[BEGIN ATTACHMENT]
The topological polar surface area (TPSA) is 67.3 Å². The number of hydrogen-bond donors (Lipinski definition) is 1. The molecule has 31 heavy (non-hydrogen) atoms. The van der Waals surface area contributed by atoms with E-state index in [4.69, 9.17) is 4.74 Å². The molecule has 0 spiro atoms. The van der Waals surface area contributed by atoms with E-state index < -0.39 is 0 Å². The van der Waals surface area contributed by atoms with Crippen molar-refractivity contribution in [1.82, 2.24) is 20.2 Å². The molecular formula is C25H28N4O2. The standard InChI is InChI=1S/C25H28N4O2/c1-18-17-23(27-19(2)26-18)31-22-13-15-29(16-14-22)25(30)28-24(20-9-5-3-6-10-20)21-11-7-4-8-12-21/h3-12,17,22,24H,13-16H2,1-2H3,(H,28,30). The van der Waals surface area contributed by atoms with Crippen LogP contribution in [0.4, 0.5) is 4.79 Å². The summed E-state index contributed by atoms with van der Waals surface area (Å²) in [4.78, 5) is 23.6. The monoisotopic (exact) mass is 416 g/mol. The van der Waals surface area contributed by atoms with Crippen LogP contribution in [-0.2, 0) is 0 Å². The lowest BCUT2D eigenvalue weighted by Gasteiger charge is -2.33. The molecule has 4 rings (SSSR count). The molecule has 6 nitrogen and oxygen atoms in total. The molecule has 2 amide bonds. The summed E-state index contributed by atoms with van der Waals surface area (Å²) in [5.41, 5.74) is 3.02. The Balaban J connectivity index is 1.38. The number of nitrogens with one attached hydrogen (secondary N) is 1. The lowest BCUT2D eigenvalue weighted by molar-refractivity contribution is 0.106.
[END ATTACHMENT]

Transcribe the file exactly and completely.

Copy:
The topological polar surface area (TPSA) is 67.3 Å². The number of hydrogen-bond donors (Lipinski definition) is 1. The molecule has 31 heavy (non-hydrogen) atoms. The van der Waals surface area contributed by atoms with E-state index in [4.69, 9.17) is 4.74 Å². The molecule has 0 spiro atoms. The van der Waals surface area contributed by atoms with E-state index < -0.39 is 0 Å². The van der Waals surface area contributed by atoms with Crippen molar-refractivity contribution in [1.82, 2.24) is 20.2 Å². The molecular formula is C25H28N4O2. The standard InChI is InChI=1S/C25H28N4O2/c1-18-17-23(27-19(2)26-18)31-22-13-15-29(16-14-22)25(30)28-24(20-9-5-3-6-10-20)21-11-7-4-8-12-21/h3-12,17,22,24H,13-16H2,1-2H3,(H,28,30). The van der Waals surface area contributed by atoms with Crippen LogP contribution in [0.4, 0.5) is 4.79 Å². The summed E-state index contributed by atoms with van der Waals surface area (Å²) in [4.78, 5) is 23.6. The monoisotopic (exact) mass is 416 g/mol. The van der Waals surface area contributed by atoms with Crippen LogP contribution in [-0.2, 0) is 0 Å². The lowest BCUT2D eigenvalue weighted by Gasteiger charge is -2.33. The molecule has 4 rings (SSSR count). The molecule has 6 nitrogen and oxygen atoms in total. The molecule has 2 amide bonds. The summed E-state index contributed by atoms with van der Waals surface area (Å²) in [5.41, 5.74) is 3.02. The Balaban J connectivity index is 1.38. The number of nitrogens with one attached hydrogen (secondary N) is 1. The lowest BCUT2D eigenvalue weighted by molar-refractivity contribution is 0.106.